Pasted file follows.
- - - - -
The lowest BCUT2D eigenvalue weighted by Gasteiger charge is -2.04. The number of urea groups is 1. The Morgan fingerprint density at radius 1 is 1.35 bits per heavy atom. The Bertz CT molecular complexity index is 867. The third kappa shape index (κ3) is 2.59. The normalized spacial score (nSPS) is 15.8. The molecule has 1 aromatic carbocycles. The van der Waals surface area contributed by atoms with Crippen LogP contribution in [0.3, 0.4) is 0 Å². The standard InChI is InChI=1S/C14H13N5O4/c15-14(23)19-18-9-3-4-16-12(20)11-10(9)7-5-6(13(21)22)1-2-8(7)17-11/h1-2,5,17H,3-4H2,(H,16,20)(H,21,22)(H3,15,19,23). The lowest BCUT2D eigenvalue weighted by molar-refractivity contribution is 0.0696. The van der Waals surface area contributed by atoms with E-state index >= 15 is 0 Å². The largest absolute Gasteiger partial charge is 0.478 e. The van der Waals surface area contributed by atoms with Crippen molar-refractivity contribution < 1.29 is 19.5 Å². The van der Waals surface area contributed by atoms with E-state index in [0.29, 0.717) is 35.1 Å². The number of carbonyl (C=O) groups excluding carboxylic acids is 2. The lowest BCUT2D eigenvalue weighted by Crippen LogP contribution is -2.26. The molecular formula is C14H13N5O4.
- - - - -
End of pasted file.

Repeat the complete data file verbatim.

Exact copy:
The lowest BCUT2D eigenvalue weighted by Gasteiger charge is -2.04. The number of urea groups is 1. The Morgan fingerprint density at radius 1 is 1.35 bits per heavy atom. The Bertz CT molecular complexity index is 867. The third kappa shape index (κ3) is 2.59. The normalized spacial score (nSPS) is 15.8. The molecule has 1 aromatic carbocycles. The van der Waals surface area contributed by atoms with Crippen LogP contribution in [0.3, 0.4) is 0 Å². The standard InChI is InChI=1S/C14H13N5O4/c15-14(23)19-18-9-3-4-16-12(20)11-10(9)7-5-6(13(21)22)1-2-8(7)17-11/h1-2,5,17H,3-4H2,(H,16,20)(H,21,22)(H3,15,19,23). The lowest BCUT2D eigenvalue weighted by molar-refractivity contribution is 0.0696. The van der Waals surface area contributed by atoms with E-state index >= 15 is 0 Å². The largest absolute Gasteiger partial charge is 0.478 e. The van der Waals surface area contributed by atoms with Crippen molar-refractivity contribution < 1.29 is 19.5 Å². The van der Waals surface area contributed by atoms with E-state index in [0.29, 0.717) is 35.1 Å². The number of carbonyl (C=O) groups excluding carboxylic acids is 2. The lowest BCUT2D eigenvalue weighted by Crippen LogP contribution is -2.26. The molecular formula is C14H13N5O4.